Soomets, Ursel
    Stockholm University, Faculty of Science, Department of Neurochemistry and Neurotoxicology. University of Tartu, Estonia.
    Holmlund, Linda
    Stockholm University, Faculty of Science, Department of Neurochemistry and Neurotoxicology.
    Virland, Saade
    Langel, Ülo
    Stockholm University, Faculty of Science, Department of Neurochemistry and Neurotoxicology.
    Iverfeldt, Kerstin
    Stockholm University, Faculty of Science, Department of Neurochemistry and Neurotoxicology.
    Down-regulation of amyloid precursor protein by peptide nucleic acid oligomer in cultured rat primary neurons and astrocytes2003In: Neuroscience Letters, ISSN 0304-3940, E-ISSN 1872-7972, Vol. 336, no 1, 55-59 p.Article in journal (Refereed)
    Abstract [en]

    The amyloid precursor protein (APP) and its proteolytic cleavage products, the amyloid P peptides, have been implicated as a cause of Alzheimer's disease. Peptide nucleic acids (PNA), the DNA mimics, have been shown to block the expression of specific proteins at both transcriptional and translational levels. Generally, the cellular uptake of PNA is low. However, recent studies have indicated that the effect of unmodified antisense PNA uptake is more pronounced in nervous tissue. In this study we have shown that biotinylated PNA directed to the initiator codon region of the APP mRNA (-4 - +11) was taken up into the cytoplasm of primary rat cerebellar granule cells and cortical astrocytes, using fluorescence and confocal microscopy studies. Uptake of PNA was faster in neurons than in astrocytes. Western blotting analysis showed that APP was strongly down-regulated in both neurons and astrocytes. Thus, unmodified PNA can be used for studies on the function of APP in neurons and astrocytes.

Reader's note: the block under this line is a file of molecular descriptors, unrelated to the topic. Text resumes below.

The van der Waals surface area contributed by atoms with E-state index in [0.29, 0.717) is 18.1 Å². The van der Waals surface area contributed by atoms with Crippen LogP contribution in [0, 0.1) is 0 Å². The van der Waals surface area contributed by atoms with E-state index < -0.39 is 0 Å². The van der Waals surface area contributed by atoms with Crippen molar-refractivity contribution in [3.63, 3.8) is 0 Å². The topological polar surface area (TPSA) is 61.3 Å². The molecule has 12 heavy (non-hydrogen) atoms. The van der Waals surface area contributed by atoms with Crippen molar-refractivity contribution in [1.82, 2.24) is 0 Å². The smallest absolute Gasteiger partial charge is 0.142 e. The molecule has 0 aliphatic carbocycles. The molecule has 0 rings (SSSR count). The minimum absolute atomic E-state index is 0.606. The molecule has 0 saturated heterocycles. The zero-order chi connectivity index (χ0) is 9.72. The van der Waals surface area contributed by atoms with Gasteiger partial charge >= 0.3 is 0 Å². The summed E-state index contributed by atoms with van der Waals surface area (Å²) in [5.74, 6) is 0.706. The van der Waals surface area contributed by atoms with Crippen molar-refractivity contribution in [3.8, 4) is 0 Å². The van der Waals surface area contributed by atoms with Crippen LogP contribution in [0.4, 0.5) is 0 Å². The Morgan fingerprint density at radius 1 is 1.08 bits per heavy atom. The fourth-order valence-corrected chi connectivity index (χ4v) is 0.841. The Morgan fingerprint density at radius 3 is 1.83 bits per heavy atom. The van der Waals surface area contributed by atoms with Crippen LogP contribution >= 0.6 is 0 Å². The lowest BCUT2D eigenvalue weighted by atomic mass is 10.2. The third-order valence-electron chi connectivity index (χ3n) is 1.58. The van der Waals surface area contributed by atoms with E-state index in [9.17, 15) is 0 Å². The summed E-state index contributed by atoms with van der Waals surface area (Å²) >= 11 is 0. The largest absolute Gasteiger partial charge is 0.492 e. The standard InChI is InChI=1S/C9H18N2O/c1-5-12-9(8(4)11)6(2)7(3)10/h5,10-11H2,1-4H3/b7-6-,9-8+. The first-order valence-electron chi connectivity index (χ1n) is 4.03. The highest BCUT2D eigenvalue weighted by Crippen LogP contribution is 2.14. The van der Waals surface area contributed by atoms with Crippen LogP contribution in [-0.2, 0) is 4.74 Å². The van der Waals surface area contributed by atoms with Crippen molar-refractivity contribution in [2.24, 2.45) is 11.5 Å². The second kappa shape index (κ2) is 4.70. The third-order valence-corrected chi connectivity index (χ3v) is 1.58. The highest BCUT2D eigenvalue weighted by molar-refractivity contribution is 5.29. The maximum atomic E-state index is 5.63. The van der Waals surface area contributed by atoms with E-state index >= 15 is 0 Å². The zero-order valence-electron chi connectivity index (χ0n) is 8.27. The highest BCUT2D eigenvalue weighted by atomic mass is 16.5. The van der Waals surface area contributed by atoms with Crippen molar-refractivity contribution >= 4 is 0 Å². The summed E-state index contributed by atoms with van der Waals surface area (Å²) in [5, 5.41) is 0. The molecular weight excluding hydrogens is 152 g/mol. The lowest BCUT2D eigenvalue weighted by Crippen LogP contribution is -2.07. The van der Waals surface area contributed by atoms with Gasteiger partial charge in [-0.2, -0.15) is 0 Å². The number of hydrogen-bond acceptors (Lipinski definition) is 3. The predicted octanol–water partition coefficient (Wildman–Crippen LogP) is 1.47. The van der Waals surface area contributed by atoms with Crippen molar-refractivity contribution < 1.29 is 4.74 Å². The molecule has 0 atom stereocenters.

• 9. Adori, Csaba
    et al.
    Barde, Swapnali
    Bogdanovic, Nenad
    Uhlén, Mathias
    KTH, School of Biotechnology (BIO), Proteomics and Nanobiotechnology. KTH, Centres, Science for Life Laboratory, SciLifeLab. Karolinska Institutet, Sweden.
    Reinscheid, Rainer R.
    Kovacs, Gabor G.
    Hokfelt, Tomas
    Neuropeptide S- and Neuropeptide S receptor-expressing neuron populations in the human pons2015In: Frontiers in Neuroanatomy, ISSN 1662-5129, E-ISSN 1662-5129, Vol. 9Article in journal (Refereed)
    Abstract [en]